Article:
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Promise Lee on what's next for Hillside community




As we pause during Black History Month to celebrate national and international figures, we must acknowledge the many greats right here in our city, such as Promise Lee.

Like the community in which he was fashioned, Lee, 58, has multiple identities: minister, professor, author, entrepreneur, advocate, leader and local hero.

Raised in Colorado Springs' Hillside neighborhood, where racism, poverty and crime were a daily reality, Lee went to prison when he was just 16 years old. While incarcerated, he envisioned how to reshape his neighborhood to make sure other boys didn't make the same costly mistakes he did.

Led by Lee, Hillside obtained the National Civic League's All-America City Award for its work. According to a 2012 story by The Gazette, "Hillside Neighborhood Association developed anti-crime programs that led to a decline in violent and property crimes..."

The neighborhood's identity is multifaceted, as it straddles three diverse ZIP codes and now boasts a more even number of white and brown residents, but it still experiences some of the same challenges it faced more than 30 years ago.

Lee sat down with the Indy to talk about this community he calls home:

Indy: What core values made Hillside a great neighborhood?

Lee: The strong sense of community, extended family relationships (familial and non), the code of honor, respect and village parenting, as well as front porches. Isolation [fences] don't foster community.

Your work in Hillside highlights your ability to organize a community based on collective impact to reduce crime trends and societal effects of poverty. In fact it's nationally renowned. Can you tell us what the community looked like when you knew something had to be done?

Upon my return to the Springs [after being released from prison, Lee lived in Houston, Texas], eight years later, it was overwhelmingly evident that the neighborhood was still neglected by city agencies. For instance, there was a stark difference between the east and the west side of Memorial Park. The east side, where white folks gathered, was well-manicured with newly laid sod while the west side lacked functional street lights, and had potholes everywhere. Drinking fountains were non-operational and the basketball courts were dilapidated. Most painfully, South Junior High, the community heartbeat, was ripped out, taking the community pulse with it.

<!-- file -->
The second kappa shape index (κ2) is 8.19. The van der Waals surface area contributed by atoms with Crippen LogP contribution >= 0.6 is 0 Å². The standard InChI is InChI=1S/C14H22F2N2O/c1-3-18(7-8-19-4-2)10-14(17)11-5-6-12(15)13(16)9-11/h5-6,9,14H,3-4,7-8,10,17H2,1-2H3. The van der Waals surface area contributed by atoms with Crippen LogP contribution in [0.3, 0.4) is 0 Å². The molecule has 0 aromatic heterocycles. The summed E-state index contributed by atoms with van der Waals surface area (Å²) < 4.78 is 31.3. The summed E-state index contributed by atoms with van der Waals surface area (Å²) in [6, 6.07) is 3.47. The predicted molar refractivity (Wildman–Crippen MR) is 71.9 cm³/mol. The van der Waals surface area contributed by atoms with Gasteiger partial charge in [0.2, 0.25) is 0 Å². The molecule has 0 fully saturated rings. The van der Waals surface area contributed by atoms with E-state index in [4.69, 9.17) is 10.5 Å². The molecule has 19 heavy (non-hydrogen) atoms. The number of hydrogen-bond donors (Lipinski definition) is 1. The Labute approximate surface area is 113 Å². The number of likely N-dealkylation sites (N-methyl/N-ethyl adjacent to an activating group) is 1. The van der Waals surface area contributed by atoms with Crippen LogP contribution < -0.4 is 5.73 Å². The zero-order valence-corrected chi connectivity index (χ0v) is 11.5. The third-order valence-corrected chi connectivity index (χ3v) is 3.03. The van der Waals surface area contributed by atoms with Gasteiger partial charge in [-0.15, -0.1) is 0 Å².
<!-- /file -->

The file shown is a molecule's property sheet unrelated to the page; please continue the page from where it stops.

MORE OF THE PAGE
How did you mobilize the community to change?

When I arrived back on the scene, people were tired and frustrated with the way things were, so I guess you could say the soil was already [prepped]. People would come to me and say, "so what are you going to do to fix it?" In a sense, they charged me with the responsibility. I went door-to-door asking people what change they wanted to see. I set up neighborhood meetings. I drafted a newsletter and made sure that it was delivered door-to-door. I set up a phone tree and activated each block with a captain.

What does the community look like today?

It's quite different. It is one of the most ethnically diverse 'hoods in CS but it remains one of the most economically challenged. It is a Low Income, Low Access (LILA) crying out for change.

What changed?

The neighborhood group suffered a hard blow when the Hillside Neighborhood Association disbanded [in 1998 after Lee resigned to build a new church, Relevant Word Ministries, where he serves as Senior Minister]. I think it lost its focus on what was most important, the members not the media, people not individuals. (There will be a town hall meeting at Relevant Word Ministries, 1040 S. Institute St., on Feb. 15, 5-7 p.m.)

Hillside again needs mobilization, and young community activists would like to help. What advice would you give?

There are three ways folks typically work in a community. Either doing "to, for or with." There must be a balance of all three, otherwise the total is failure. Doing "to" can be synonymous with force and can result in oppression. Doing "for" can result in ultimate dependence. Doing "with" is the preferred style, but communities must be weaned from the organizer(s) in order for positive change to be sustained. Assessment is critical. Just as a good missionary studies the culture they desire to assist, so should anyone who wants to engage a community. Identify the indigenous healers and influencers. Without grass roots there can be no grass tops.

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